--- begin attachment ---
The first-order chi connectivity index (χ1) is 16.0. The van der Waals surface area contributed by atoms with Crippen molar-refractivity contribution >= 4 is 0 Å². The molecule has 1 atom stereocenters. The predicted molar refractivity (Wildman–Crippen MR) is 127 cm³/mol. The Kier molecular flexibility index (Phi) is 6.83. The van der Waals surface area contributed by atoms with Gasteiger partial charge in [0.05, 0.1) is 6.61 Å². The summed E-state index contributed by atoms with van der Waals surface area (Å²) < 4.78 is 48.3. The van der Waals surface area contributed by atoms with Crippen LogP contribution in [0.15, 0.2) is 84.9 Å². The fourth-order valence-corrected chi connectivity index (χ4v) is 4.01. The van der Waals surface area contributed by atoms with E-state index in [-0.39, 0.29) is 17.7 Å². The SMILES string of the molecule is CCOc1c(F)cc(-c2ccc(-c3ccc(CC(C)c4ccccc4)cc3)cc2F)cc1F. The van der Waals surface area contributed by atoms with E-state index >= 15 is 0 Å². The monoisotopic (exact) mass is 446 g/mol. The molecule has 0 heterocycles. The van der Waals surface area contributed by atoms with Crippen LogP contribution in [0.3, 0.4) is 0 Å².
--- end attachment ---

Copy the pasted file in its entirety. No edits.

The first-order chi connectivity index (χ1) is 16.0. The van der Waals surface area contributed by atoms with Crippen molar-refractivity contribution >= 4 is 0 Å². The molecule has 1 atom stereocenters. The predicted molar refractivity (Wildman–Crippen MR) is 127 cm³/mol. The Kier molecular flexibility index (Phi) is 6.83. The van der Waals surface area contributed by atoms with Gasteiger partial charge in [0.05, 0.1) is 6.61 Å². The summed E-state index contributed by atoms with van der Waals surface area (Å²) < 4.78 is 48.3. The van der Waals surface area contributed by atoms with Crippen LogP contribution in [0.15, 0.2) is 84.9 Å². The fourth-order valence-corrected chi connectivity index (χ4v) is 4.01. The van der Waals surface area contributed by atoms with E-state index in [-0.39, 0.29) is 17.7 Å². The SMILES string of the molecule is CCOc1c(F)cc(-c2ccc(-c3ccc(CC(C)c4ccccc4)cc3)cc2F)cc1F. The van der Waals surface area contributed by atoms with E-state index >= 15 is 0 Å². The monoisotopic (exact) mass is 446 g/mol. The molecule has 0 heterocycles. The van der Waals surface area contributed by atoms with Crippen LogP contribution in [0.3, 0.4) is 0 Å².